What would reparations look like for different communities? | KALW

What would reparations look like for different communities?

Apr 30, 2019



On this edition of Your Call, hear our conversation about redress, reparations, and restorative justice.

Japanese Americans won redress and an apology for the forced exclusion and imprisonment of thousands of people during World War II. As part of our series HEAR: Histories of Exclusion and Resistance, activist Susan Hayase, restorative justice leader Fania Davis, and changemaker Patricia St. Onge discuss what reparations would look like for people whose rights have been violated by the US government.


Susan Hayase, former local leader of the San Jose area movement to win redress for the World War II incarceration of Japanese Americans

Fania Davis, social justice activist, Civil Rights trial attorney, restorative justice practitioner, writer, and scholar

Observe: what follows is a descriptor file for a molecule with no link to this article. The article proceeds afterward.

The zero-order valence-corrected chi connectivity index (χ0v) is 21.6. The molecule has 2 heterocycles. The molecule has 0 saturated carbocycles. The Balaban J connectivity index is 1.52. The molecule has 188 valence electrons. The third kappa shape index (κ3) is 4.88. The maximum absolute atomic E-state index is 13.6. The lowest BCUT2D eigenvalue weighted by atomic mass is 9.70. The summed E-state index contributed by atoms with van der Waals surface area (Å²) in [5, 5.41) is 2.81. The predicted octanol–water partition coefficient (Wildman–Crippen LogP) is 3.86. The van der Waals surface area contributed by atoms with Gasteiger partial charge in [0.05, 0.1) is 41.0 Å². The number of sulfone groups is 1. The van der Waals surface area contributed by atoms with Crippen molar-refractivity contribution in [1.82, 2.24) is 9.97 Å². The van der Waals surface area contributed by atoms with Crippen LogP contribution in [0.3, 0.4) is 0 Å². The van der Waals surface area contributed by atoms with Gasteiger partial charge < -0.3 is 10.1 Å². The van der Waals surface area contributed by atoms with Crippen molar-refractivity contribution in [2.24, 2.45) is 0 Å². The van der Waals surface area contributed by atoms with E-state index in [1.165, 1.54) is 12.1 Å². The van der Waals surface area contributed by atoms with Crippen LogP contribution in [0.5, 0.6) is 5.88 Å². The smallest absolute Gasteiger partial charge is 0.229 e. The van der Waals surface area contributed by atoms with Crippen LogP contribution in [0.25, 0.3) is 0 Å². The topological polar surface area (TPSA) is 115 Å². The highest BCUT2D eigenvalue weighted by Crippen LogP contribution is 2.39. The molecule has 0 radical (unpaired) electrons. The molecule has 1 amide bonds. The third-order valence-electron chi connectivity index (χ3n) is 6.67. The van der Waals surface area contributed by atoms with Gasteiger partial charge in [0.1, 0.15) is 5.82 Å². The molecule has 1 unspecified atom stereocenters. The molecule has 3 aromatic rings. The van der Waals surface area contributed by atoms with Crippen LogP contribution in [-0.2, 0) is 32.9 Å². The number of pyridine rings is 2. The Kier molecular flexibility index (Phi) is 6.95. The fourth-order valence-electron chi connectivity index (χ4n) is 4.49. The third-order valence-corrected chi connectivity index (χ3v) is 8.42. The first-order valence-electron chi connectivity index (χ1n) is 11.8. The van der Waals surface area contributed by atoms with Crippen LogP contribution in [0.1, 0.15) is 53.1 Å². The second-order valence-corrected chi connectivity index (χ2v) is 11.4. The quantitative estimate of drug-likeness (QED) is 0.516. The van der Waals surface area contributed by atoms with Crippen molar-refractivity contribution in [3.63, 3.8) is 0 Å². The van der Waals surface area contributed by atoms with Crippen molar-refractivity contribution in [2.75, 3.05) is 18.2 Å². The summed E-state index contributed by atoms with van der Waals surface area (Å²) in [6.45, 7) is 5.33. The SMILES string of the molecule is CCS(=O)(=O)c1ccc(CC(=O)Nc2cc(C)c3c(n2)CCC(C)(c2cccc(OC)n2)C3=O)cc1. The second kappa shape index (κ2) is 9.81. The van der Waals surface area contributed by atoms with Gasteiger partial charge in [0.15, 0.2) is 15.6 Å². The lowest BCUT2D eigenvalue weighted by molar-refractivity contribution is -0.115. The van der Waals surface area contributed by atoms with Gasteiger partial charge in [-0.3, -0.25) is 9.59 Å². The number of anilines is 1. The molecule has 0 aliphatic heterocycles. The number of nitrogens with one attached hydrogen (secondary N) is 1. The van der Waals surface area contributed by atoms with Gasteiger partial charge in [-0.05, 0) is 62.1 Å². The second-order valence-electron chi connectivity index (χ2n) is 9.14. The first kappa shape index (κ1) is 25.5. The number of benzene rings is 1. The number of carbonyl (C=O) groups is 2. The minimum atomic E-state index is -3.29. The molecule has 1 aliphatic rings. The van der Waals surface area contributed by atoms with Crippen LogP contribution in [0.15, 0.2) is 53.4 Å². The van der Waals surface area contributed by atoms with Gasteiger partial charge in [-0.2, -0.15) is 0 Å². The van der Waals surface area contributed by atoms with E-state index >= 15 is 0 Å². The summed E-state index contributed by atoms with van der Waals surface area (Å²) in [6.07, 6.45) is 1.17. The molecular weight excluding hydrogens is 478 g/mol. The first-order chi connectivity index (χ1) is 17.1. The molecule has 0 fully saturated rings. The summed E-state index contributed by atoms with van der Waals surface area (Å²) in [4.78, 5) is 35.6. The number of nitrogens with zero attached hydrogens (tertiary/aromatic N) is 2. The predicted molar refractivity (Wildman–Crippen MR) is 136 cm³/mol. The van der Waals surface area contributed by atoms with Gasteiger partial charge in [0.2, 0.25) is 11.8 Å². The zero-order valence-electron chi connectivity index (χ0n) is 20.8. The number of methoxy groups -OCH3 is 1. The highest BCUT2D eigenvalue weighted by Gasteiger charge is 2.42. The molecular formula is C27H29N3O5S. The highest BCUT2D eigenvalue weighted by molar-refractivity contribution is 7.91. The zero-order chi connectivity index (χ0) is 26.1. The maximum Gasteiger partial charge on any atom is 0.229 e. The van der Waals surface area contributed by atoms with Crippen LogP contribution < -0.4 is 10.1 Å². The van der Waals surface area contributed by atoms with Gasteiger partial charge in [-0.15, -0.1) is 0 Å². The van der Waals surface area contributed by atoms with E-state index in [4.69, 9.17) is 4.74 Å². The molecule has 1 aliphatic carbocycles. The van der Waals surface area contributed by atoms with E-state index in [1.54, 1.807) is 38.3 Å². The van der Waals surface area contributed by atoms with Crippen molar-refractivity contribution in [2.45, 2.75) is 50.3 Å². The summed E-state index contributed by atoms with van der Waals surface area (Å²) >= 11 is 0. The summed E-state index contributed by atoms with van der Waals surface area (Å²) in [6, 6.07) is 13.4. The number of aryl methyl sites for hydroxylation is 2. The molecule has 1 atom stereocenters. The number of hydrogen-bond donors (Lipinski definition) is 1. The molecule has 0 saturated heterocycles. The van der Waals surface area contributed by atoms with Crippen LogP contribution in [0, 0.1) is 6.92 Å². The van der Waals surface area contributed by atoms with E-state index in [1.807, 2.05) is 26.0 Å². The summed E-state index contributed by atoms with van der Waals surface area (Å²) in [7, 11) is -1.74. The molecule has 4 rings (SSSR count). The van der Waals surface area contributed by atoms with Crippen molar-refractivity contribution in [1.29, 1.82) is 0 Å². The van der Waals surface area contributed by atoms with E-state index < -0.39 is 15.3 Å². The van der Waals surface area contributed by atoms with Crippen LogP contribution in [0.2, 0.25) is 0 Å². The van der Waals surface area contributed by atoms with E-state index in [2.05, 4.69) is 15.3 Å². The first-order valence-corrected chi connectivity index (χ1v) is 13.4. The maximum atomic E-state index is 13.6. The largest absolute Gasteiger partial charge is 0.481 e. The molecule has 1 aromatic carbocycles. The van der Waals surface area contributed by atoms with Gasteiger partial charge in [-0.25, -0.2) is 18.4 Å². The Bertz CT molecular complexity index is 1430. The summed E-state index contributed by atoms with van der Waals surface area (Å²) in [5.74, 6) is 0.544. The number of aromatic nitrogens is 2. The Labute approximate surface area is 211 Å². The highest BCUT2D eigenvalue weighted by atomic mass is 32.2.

Patricia St. Onge, activist and change-maker supporting progressive social justice movements, and adjunct faculty member at Mills College

Web Resources:

The Atlantic: The First Reparations Attempt at an American College Comes From Its Students

The Washington Post: Why Native Americans Don’t Want Reparations

The Atlantic: The Case for Reparations

NPR: Model Minority' Myth Again Used As A Racial Wedge Between Asians And Blacks

Indian Law Resource Center: A sorry saga: Obama signs Native American apology resolution; fails to draw attention to it